It’s slaughter time
There are few celebrations in the Ibizan countryside as important and typical as the slaughter of the pig, sa matança. With the onset of winter and the lowering of temperatures, in rural areas, all the necessary tasks to stock up for the coming year were organised. This involved, among other things, the slaughter of animals.
Lambs, chickens, rabbits and goats were a typical feature of farmyards and served to provide sustenance in the form of milk, eggs and meat. But among all the animals for fattening, the pig was undoubtedly the one that offered the best yield and nutritional benefit. Anyone who could get hold of one fattened it with leftover food, carobs and fruit skins and kept it in a pen near the house. When the animal reached the desired weight, around 200 kg or more, preparations were made for the great feast that would follow its slaughter.
Pig raised on a farm in Sant Rafel
Since all the work had to be done in a single day, each family would call on neighbours, relatives and friends to help with the tasks, from the slaughter of the animal to its butchering and the preparation of the sausages. It was a celebration that was a perfect example of a cooperative process from which everyone benefited. Each phase was perfectly planned and organised in order to take advantage of every minute and get the most out of the raw material.
The day started very early with a good breakfast for all those involved, because they would not eat again until late in the afternoon, when all the essential tasks had been completed. Bread, sausages like sobrassada (with paprika and spices) and butifarrón (black pudding), fritters and farmhouse wine were always present on the table and were sometimes accompanied by other dishes such as fried gerret (picarel), marinated fish or pork. After breakfast, the animal was slaughtered on a large table with sturdy legs. This process required the expertise of the matancer, the specialist who used the knife skilfully to achieve the complete and proper bleeding of the pig, which was essential for the quality of the sobrassada. With the blood collected, which had to be constantly stirred to prevent it from curdling, the butifarrón and butifarra (types of black pudding) were made. Once dead, the animal was meticulously cleaned, and its butchering began.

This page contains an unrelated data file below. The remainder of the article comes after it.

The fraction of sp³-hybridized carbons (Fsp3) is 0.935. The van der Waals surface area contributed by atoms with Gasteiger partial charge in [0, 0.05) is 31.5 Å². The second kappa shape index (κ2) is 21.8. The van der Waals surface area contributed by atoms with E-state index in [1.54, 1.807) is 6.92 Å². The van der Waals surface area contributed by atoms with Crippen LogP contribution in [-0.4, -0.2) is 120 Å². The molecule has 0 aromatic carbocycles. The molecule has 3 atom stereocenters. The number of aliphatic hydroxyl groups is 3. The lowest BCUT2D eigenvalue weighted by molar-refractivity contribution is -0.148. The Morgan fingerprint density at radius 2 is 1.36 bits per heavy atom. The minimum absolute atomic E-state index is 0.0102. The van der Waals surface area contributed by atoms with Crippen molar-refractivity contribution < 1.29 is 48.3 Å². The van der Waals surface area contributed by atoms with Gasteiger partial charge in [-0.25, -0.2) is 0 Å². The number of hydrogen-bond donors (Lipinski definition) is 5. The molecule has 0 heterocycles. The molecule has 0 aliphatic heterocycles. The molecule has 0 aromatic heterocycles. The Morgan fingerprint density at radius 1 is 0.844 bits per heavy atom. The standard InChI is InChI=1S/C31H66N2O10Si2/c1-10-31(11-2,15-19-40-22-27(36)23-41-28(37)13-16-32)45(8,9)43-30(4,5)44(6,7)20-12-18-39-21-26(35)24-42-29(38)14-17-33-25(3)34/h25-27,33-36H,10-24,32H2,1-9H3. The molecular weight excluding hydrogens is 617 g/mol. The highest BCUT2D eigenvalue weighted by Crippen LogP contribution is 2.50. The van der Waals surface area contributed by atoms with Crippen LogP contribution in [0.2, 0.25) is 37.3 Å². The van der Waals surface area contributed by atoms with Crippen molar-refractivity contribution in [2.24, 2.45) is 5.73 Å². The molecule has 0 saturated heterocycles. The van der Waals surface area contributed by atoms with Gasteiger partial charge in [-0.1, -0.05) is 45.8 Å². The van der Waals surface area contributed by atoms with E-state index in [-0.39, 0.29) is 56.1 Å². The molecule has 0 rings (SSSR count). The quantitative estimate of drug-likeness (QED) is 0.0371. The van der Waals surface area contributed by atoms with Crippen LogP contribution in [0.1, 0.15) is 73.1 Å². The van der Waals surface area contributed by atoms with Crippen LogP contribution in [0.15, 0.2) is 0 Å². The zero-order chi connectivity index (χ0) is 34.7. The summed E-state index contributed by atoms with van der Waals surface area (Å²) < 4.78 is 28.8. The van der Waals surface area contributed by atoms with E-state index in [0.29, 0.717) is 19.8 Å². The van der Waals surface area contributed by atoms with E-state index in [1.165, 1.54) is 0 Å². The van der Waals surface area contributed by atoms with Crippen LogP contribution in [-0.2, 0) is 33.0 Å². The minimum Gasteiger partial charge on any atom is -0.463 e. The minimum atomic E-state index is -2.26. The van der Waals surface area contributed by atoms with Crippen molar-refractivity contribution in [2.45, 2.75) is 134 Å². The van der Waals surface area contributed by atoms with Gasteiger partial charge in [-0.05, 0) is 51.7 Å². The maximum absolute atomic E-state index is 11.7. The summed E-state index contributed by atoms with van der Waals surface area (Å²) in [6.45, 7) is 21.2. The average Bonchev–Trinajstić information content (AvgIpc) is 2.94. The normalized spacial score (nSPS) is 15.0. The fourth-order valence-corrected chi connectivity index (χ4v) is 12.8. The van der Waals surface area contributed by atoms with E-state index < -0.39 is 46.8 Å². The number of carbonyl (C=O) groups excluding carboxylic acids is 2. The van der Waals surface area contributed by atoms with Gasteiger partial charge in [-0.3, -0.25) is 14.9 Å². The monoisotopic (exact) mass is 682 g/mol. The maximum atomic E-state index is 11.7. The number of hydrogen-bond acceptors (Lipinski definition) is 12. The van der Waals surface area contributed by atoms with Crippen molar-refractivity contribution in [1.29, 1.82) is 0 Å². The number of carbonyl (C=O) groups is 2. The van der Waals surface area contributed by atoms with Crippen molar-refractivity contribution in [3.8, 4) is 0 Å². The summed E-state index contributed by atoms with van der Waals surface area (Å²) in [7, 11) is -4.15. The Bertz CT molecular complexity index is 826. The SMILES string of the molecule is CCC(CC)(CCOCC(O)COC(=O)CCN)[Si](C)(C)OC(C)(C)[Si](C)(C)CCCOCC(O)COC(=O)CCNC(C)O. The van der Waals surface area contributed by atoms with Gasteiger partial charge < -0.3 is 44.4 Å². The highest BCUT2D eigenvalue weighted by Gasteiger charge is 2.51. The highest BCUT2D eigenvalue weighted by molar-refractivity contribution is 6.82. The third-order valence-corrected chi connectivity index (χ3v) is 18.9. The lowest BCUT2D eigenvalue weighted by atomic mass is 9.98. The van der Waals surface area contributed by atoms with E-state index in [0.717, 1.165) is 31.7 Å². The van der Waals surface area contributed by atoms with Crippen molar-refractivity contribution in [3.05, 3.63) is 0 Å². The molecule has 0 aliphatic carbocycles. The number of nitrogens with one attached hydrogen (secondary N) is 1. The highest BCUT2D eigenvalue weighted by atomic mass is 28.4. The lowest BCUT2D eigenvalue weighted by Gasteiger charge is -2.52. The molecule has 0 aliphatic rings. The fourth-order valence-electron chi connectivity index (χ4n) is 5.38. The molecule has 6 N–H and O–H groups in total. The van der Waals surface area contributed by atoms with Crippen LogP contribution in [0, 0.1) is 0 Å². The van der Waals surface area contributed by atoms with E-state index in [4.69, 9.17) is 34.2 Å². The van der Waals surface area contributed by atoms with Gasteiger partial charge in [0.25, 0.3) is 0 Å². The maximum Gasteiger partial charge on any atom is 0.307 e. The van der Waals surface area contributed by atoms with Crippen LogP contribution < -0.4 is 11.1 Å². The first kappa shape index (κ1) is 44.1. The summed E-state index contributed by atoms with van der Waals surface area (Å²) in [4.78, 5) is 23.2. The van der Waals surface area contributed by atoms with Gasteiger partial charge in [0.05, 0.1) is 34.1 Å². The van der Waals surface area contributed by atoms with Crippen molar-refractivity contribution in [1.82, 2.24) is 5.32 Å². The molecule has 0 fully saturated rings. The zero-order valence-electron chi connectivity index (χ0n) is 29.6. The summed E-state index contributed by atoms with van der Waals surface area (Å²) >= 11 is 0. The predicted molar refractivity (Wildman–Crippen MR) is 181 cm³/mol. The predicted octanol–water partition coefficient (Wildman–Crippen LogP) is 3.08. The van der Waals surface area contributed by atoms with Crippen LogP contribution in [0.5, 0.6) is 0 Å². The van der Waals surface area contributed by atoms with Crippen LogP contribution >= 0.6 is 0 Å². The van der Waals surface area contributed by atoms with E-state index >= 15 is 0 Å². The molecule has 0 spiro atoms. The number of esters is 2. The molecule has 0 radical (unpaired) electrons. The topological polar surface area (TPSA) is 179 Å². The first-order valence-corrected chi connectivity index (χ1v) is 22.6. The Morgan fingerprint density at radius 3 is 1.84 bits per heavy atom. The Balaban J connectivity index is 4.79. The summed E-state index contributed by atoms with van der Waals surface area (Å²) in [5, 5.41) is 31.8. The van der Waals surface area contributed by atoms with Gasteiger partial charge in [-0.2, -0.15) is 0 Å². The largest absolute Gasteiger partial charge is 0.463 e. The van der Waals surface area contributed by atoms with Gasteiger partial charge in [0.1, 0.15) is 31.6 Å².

Every single part of the slaughtered beast was taken advantage of. The bones and fat were separated and put aside to be preserved and used in the preparation of broths, pulses and typical dishes such as ossos amb col (bones with cabbage). The meat was selected and divided according to its consumption. Kidneys, tongue, loin, liver and ribs were reserved for the meal on the day of slaughter. For the production of sobrassada, the minced meat without blood was used and, finally, the neck, head and blood were used for butifarra and butifarrón. In some houses, the meat was also salted to preserve it for later consumption. It was kept in a hanging and well-ventilated cabinet called carnera. The guts were washed and cleaned with water and sour oranges, also known as taronges de porc, and used as the natural packaging for the sausages. During the whole arduous day, the different working groups were perfectly organised such that, while the men cut and separated the meat, the women cleaned the intestines and prepared lunch.
This usually consisted of a substantial, richly spiced rice dish with mushrooms and meat, arroz de matanzas (slaughter rice), fried pork, fried meat, potatoes, peppers and garlic, bread and plenty of farmhouse wine. In the preparation of the sausages, especially sobrassada, each household added its own personal proportions of condiments: paprika, pepper, nutmeg, clove, etc. Once the sobrassada was made, it was left to stand for a couple of days to give it more consistency and then it was hung from the ceiling and left to cure. Butifarra and butifarrón could be eaten straightaway since they had been previously boiled.
At the end of the day, the hosts would acknowledge the help of the guests by giving them a hearty meal, a big party and part of the product obtained, usually a sobrassada or a butifarrón.
This tradition has given rise to a rich culinary legacy in the form of products and recipes. To begin with, major initiatives have been developed around the raw material, the pig, and under the “Sabors d’Eivissa” label (“Tastes of Ibiza”), aimed at conserving the local breed, the porc negre (black pig). The sobrassada produced under this denomination, for example, guarantees that the animal is raised and fattened on the island primarily from cereals and carob and that the sausage product has been processed according to appropriate quality standards, with a minimum curing period of 20 days and at temperatures of below 16º. The producers and processors of pork take great pains to preserve and promote a line of local, handmade, quality food products.
Carnes Juan Viola, in Sant Antoni, is a good example of this. It is no surprise that their sobrassada has been awarded prizes on more than one occasion and are endorsed by the “Sabors d’Eivissa” label.
“Ossos amb Col” and “Frita de Porc”
The recipes based on the slaughter of the pig fill pages and pages of notebooks in our island’s kitchens. From the already mentioned arròs de matances, to fried pork, fried loin and the famous ossos amb col, a dish that continues to be enjoyed by many local diners well into the 21st century, resisting the foodie trends that sometimes prioritise fusion cuisine and the deconstruction of classic dishes. El Rebost de Can Prats is one of the classic restaurants in Sant Antoni that remains faithful to the local culinary tradition. Ossos amb col continues to be made in the traditional way and is accompanied by many other dishes such as fried pork, which keep the passion and taste for our most typical dishes, always made with top quality products such as porc negre eivissenc (Ibizan black pig), more alive than ever.